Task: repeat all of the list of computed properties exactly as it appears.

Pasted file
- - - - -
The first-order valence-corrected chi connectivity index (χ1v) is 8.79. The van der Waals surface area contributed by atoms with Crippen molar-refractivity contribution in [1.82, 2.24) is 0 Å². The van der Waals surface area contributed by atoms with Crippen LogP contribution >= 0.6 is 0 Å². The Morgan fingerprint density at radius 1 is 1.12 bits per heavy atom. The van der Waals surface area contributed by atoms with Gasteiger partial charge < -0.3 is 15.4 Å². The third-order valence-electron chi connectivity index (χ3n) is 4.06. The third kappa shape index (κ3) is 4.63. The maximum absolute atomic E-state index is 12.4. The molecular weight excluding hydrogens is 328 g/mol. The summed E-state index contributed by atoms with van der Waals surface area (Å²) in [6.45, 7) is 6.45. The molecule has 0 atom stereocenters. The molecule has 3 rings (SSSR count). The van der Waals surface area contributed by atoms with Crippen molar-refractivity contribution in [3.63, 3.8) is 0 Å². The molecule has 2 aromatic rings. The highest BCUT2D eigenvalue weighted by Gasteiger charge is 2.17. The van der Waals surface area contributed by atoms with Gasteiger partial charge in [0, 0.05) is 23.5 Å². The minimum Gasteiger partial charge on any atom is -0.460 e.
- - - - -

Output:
The first-order valence-corrected chi connectivity index (χ1v) is 8.79. The van der Waals surface area contributed by atoms with Crippen molar-refractivity contribution in [1.82, 2.24) is 0 Å². The van der Waals surface area contributed by atoms with Crippen LogP contribution >= 0.6 is 0 Å². The Morgan fingerprint density at radius 1 is 1.12 bits per heavy atom. The van der Waals surface area contributed by atoms with Gasteiger partial charge < -0.3 is 15.4 Å². The third-order valence-electron chi connectivity index (χ3n) is 4.06. The third kappa shape index (κ3) is 4.63. The maximum absolute atomic E-state index is 12.4. The molecular weight excluding hydrogens is 328 g/mol. The summed E-state index contributed by atoms with van der Waals surface area (Å²) in [6.45, 7) is 6.45. The molecule has 0 atom stereocenters. The molecule has 3 rings (SSSR count). The van der Waals surface area contributed by atoms with Crippen molar-refractivity contribution in [3.63, 3.8) is 0 Å². The molecule has 2 aromatic rings. The highest BCUT2D eigenvalue weighted by Gasteiger charge is 2.17. The van der Waals surface area contributed by atoms with Gasteiger partial charge in [0, 0.05) is 23.5 Å². The minimum Gasteiger partial charge on any atom is -0.460 e.